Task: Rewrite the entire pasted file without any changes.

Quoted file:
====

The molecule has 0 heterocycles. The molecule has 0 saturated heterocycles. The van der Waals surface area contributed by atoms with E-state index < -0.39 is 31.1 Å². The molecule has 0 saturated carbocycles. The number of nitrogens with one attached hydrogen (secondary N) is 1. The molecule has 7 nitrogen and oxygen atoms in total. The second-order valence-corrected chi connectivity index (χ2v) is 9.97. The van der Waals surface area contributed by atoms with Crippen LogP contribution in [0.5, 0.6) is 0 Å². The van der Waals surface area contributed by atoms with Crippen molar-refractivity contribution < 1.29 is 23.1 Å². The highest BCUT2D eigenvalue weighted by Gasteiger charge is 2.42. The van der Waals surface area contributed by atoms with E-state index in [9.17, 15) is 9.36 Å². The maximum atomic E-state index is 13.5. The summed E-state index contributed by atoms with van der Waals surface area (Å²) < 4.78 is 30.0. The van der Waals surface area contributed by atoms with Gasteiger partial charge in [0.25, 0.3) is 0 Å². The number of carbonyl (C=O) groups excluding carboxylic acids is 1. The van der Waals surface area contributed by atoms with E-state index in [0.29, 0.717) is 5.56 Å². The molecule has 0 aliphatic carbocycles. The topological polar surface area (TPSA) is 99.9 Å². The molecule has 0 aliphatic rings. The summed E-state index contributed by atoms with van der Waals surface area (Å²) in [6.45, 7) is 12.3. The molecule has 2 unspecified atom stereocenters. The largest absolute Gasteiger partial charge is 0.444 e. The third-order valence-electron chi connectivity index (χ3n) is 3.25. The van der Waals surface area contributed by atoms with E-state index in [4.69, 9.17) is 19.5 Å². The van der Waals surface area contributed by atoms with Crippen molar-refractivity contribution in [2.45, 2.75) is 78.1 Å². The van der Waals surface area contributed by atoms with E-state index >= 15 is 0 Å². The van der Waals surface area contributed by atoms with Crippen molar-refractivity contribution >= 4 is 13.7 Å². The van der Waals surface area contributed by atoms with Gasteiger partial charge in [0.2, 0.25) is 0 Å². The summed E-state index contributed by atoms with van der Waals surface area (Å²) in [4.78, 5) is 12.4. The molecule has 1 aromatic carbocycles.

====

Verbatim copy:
The molecule has 0 heterocycles. The molecule has 0 saturated heterocycles. The van der Waals surface area contributed by atoms with E-state index < -0.39 is 31.1 Å². The molecule has 0 saturated carbocycles. The number of nitrogens with one attached hydrogen (secondary N) is 1. The molecule has 7 nitrogen and oxygen atoms in total. The second-order valence-corrected chi connectivity index (χ2v) is 9.97. The van der Waals surface area contributed by atoms with Crippen LogP contribution in [0.5, 0.6) is 0 Å². The van der Waals surface area contributed by atoms with Crippen molar-refractivity contribution < 1.29 is 23.1 Å². The highest BCUT2D eigenvalue weighted by Gasteiger charge is 2.42. The van der Waals surface area contributed by atoms with E-state index in [9.17, 15) is 9.36 Å². The maximum atomic E-state index is 13.5. The summed E-state index contributed by atoms with van der Waals surface area (Å²) < 4.78 is 30.0. The van der Waals surface area contributed by atoms with Gasteiger partial charge in [0.25, 0.3) is 0 Å². The number of carbonyl (C=O) groups excluding carboxylic acids is 1. The van der Waals surface area contributed by atoms with E-state index in [0.29, 0.717) is 5.56 Å². The molecule has 0 aliphatic carbocycles. The topological polar surface area (TPSA) is 99.9 Å². The molecule has 0 aliphatic rings. The summed E-state index contributed by atoms with van der Waals surface area (Å²) in [6.45, 7) is 12.3. The molecule has 2 unspecified atom stereocenters. The largest absolute Gasteiger partial charge is 0.444 e. The third-order valence-electron chi connectivity index (χ3n) is 3.25. The van der Waals surface area contributed by atoms with E-state index in [4.69, 9.17) is 19.5 Å². The van der Waals surface area contributed by atoms with Crippen molar-refractivity contribution in [2.45, 2.75) is 78.1 Å². The van der Waals surface area contributed by atoms with E-state index >= 15 is 0 Å². The van der Waals surface area contributed by atoms with Crippen molar-refractivity contribution >= 4 is 13.7 Å². The van der Waals surface area contributed by atoms with Gasteiger partial charge in [0.2, 0.25) is 0 Å². The summed E-state index contributed by atoms with van der Waals surface area (Å²) in [4.78, 5) is 12.4. The molecule has 1 aromatic carbocycles.